The Department of Health and Human Services has adopted guidelines for insurance coverage on women’s preventive health services that include all the recommendations recently made by the Institute of Medicine and require new health insurance plans to cover women’s preventive services such as well-woman visits, breastfeeding support, domestic violence screening, and contraception without charging a co-payment, co-insurance or a deductible.
As more states debate legislation to protect pharmacists who refuse to fill prescriptions on “moral” grounds, many consumers may face debates, forced public disclosures or delay at the pharmacy counter.
Human rights advocates stated that a pledge signed last Friday by religious leaders that they won’t abide by laws supporting gay marriage or abortion “perpetuates the fallacy that equality and religious liberty are incompatible and that civil rights are another burden on religious people.”
Democratic policymakers vowing to overturn a controversial new Bush administration rule that could limit women’s reproductive health options have several tools at their disposal to do so -– but party leaders aren’t revealing which they favor.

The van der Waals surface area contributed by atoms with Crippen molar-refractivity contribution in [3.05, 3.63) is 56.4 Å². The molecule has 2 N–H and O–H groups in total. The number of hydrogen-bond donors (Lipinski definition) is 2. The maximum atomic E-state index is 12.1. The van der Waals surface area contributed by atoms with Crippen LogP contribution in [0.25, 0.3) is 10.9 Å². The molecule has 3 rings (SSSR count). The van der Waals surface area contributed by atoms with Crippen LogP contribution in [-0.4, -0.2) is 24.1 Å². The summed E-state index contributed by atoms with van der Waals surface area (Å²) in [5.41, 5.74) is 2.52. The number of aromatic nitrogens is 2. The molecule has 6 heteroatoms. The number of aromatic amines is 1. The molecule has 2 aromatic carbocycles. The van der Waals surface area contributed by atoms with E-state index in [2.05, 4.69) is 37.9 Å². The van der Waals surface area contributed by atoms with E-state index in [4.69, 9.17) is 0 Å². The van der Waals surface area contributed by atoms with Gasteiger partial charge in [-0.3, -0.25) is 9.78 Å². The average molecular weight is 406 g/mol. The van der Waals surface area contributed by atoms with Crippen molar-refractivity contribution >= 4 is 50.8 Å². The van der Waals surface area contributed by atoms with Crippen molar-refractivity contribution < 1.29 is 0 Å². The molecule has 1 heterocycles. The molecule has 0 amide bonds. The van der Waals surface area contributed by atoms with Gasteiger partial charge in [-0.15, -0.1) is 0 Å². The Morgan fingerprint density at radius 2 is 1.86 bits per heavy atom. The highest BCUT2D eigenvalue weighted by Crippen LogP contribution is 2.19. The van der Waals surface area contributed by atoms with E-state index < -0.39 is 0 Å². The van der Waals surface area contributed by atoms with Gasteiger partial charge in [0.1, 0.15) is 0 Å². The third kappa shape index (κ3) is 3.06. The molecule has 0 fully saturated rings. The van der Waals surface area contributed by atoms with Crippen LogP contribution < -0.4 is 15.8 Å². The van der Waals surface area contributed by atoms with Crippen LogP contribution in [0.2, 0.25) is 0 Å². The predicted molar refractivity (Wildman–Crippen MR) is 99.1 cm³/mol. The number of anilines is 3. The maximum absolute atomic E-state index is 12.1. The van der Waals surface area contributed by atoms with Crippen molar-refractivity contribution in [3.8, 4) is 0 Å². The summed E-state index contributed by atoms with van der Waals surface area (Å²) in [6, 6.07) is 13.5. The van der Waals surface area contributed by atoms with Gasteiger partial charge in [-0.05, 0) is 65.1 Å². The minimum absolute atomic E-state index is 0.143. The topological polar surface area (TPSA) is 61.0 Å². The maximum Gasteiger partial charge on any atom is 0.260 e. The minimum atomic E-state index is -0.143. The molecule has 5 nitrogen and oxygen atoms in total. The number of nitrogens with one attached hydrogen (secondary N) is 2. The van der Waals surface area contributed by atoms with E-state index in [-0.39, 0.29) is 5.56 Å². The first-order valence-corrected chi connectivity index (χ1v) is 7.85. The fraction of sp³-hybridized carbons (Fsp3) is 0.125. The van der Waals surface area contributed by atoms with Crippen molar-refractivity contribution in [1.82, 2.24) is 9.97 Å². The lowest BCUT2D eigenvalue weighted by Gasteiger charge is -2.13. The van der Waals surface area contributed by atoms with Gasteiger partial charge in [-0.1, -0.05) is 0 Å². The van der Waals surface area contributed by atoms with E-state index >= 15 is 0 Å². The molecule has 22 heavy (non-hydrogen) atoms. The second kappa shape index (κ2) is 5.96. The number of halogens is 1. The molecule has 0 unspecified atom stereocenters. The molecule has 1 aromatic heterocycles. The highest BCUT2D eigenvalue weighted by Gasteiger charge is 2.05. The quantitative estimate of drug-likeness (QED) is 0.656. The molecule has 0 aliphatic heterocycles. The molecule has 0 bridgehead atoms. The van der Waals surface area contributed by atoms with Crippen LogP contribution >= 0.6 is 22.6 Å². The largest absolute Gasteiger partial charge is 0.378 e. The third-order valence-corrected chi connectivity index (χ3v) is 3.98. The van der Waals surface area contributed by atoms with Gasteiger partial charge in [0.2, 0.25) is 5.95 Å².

President Bush’s provider conscience expansion is set to go into effect January 18, but the National Family Planning and Reproductive Health Association has launched a petition to block the new regulation.
The right of conscience is a time-honored value in our society. But it is not only health providers who have rights; so do patients.
Health care providers already strain to serve women while respecting workers’ rights under existing laws. Now Secretary Leavitt has put even more obstacles between patients and the health care they need.
Under HHS’s new rule, doctors and health care workers of all kinds can deny patients vital health care information and services, without the patient even knowing.
The HHS provider conscience expansion is just one example of an insidious effort by religious right groups to tip the balance away from patient access to care and toward conscience exemptions without consequences.
The Department of Health and Human Services today published a new regulation broadening protections for health care providers who refuse to provide health care services based on religious or moral grounds.